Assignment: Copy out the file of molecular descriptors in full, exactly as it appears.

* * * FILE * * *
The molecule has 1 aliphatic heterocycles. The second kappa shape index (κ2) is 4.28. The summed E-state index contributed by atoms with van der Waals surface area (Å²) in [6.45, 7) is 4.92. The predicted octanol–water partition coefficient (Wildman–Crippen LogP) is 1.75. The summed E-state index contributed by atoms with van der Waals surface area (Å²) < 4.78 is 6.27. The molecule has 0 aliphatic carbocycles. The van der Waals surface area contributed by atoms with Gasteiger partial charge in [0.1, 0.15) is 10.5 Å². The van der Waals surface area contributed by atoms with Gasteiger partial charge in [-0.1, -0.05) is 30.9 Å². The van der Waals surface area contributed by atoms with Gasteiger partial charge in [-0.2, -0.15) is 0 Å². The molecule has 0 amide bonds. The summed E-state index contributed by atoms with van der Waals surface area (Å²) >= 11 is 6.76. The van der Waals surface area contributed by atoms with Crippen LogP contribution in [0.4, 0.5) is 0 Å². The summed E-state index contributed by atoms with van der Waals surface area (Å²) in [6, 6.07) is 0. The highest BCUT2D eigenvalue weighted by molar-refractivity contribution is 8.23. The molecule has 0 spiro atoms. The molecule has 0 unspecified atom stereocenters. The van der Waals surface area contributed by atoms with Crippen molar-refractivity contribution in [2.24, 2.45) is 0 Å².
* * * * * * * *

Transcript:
The molecule has 1 aliphatic heterocycles. The second kappa shape index (κ2) is 4.28. The summed E-state index contributed by atoms with van der Waals surface area (Å²) in [6.45, 7) is 4.92. The predicted octanol–water partition coefficient (Wildman–Crippen LogP) is 1.75. The summed E-state index contributed by atoms with van der Waals surface area (Å²) < 4.78 is 6.27. The molecule has 0 aliphatic carbocycles. The van der Waals surface area contributed by atoms with Gasteiger partial charge in [0.1, 0.15) is 10.5 Å². The van der Waals surface area contributed by atoms with Gasteiger partial charge in [-0.1, -0.05) is 30.9 Å². The van der Waals surface area contributed by atoms with Gasteiger partial charge in [-0.2, -0.15) is 0 Å². The molecule has 0 amide bonds. The summed E-state index contributed by atoms with van der Waals surface area (Å²) >= 11 is 6.76. The van der Waals surface area contributed by atoms with Crippen LogP contribution in [0.4, 0.5) is 0 Å². The summed E-state index contributed by atoms with van der Waals surface area (Å²) in [6, 6.07) is 0. The highest BCUT2D eigenvalue weighted by molar-refractivity contribution is 8.23. The molecule has 0 spiro atoms. The molecule has 0 unspecified atom stereocenters. The van der Waals surface area contributed by atoms with Crippen molar-refractivity contribution in [2.24, 2.45) is 0 Å².